On monday night I heard Paul Davies give an interesting public lecture The origin and the end of the Universe in Brisbane. One small aspect that I was particularly interesting was the discussion of the second law of thermodynamics in gravitational systems. He emphasized the following puzzle (in my words).
For an isolated system the entropy can never decrease. In some sense this means that the "order" cannot increase. However, a long time ago matter in the universe was relatively uniform, and now it is not just ordered into galaxies and stars, but even biological life!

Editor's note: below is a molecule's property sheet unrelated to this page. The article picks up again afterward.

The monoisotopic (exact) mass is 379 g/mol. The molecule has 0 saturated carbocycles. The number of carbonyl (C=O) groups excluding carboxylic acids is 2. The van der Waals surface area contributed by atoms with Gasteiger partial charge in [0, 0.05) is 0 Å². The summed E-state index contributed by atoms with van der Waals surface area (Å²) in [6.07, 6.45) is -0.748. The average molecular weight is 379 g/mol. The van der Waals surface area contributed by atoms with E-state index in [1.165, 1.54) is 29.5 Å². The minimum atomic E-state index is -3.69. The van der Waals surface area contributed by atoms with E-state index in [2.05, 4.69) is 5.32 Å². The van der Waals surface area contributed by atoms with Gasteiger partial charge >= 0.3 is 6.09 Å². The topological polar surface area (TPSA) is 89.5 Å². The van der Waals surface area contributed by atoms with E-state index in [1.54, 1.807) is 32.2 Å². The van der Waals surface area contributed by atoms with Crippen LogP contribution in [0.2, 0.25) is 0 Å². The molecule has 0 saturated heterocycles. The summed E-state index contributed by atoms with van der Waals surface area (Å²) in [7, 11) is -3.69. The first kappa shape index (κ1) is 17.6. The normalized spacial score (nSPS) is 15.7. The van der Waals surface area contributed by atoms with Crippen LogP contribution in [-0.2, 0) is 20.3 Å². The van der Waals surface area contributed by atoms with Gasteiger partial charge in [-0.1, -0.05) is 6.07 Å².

The key to resolving this is to realise that in a gravitational system the second law looks different. Uniform "disordered" states do not have low entropy. If you start with a fairly uniform system this is not an equilibrium state. The natural tendency of the system is to evolve to a non-uniform state with clumps of matter. Hence, the "clumpy" state [with a sun which transfers energy to order and sustain biological systems] can actually have the lower entropy.
Clarifying these issues, particularly in a quantitative manner, turns out not to be easy. I found a nice one page article by Mark Buchanan in Nature Physics. It summarises a 2009 paper Gravity, Entropy, and Cosmology: a search for clarity by physics philosopher David Wallace.